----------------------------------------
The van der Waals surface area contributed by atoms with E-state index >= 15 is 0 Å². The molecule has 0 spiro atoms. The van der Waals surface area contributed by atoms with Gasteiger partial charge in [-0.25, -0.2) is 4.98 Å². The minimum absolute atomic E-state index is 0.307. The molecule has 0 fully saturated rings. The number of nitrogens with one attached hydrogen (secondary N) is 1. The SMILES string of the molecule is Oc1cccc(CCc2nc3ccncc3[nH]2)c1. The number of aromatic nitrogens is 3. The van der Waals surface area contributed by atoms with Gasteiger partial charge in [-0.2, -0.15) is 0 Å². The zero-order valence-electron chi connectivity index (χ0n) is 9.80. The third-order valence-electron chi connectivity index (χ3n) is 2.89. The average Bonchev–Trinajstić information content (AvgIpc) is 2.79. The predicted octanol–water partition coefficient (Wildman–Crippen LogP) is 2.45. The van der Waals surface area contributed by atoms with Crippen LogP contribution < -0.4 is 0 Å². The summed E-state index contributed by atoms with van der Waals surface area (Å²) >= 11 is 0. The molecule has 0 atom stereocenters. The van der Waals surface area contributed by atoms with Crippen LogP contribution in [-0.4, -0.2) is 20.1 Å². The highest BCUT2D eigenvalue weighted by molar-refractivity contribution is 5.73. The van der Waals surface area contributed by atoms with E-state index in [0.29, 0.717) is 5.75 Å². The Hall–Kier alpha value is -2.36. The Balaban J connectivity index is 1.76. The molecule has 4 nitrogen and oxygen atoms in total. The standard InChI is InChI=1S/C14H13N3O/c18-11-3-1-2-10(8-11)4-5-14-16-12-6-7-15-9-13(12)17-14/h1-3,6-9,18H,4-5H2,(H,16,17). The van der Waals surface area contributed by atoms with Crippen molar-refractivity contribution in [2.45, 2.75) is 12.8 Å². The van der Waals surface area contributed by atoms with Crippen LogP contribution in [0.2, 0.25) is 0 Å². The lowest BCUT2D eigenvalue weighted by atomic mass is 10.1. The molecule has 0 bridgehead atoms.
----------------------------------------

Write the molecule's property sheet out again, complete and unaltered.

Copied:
The van der Waals surface area contributed by atoms with E-state index >= 15 is 0 Å². The molecule has 0 spiro atoms. The van der Waals surface area contributed by atoms with Gasteiger partial charge in [-0.25, -0.2) is 4.98 Å². The minimum absolute atomic E-state index is 0.307. The molecule has 0 fully saturated rings. The number of nitrogens with one attached hydrogen (secondary N) is 1. The SMILES string of the molecule is Oc1cccc(CCc2nc3ccncc3[nH]2)c1. The number of aromatic nitrogens is 3. The van der Waals surface area contributed by atoms with Gasteiger partial charge in [-0.2, -0.15) is 0 Å². The zero-order valence-electron chi connectivity index (χ0n) is 9.80. The third-order valence-electron chi connectivity index (χ3n) is 2.89. The average Bonchev–Trinajstić information content (AvgIpc) is 2.79. The predicted octanol–water partition coefficient (Wildman–Crippen LogP) is 2.45. The van der Waals surface area contributed by atoms with Crippen LogP contribution < -0.4 is 0 Å². The summed E-state index contributed by atoms with van der Waals surface area (Å²) >= 11 is 0. The molecule has 0 atom stereocenters. The van der Waals surface area contributed by atoms with Crippen LogP contribution in [-0.4, -0.2) is 20.1 Å². The highest BCUT2D eigenvalue weighted by molar-refractivity contribution is 5.73. The van der Waals surface area contributed by atoms with E-state index in [0.29, 0.717) is 5.75 Å². The Hall–Kier alpha value is -2.36. The Balaban J connectivity index is 1.76. The molecule has 4 nitrogen and oxygen atoms in total. The standard InChI is InChI=1S/C14H13N3O/c18-11-3-1-2-10(8-11)4-5-14-16-12-6-7-15-9-13(12)17-14/h1-3,6-9,18H,4-5H2,(H,16,17). The van der Waals surface area contributed by atoms with Crippen molar-refractivity contribution in [2.45, 2.75) is 12.8 Å². The van der Waals surface area contributed by atoms with Crippen LogP contribution in [0.2, 0.25) is 0 Å². The lowest BCUT2D eigenvalue weighted by atomic mass is 10.1. The molecule has 0 bridgehead atoms.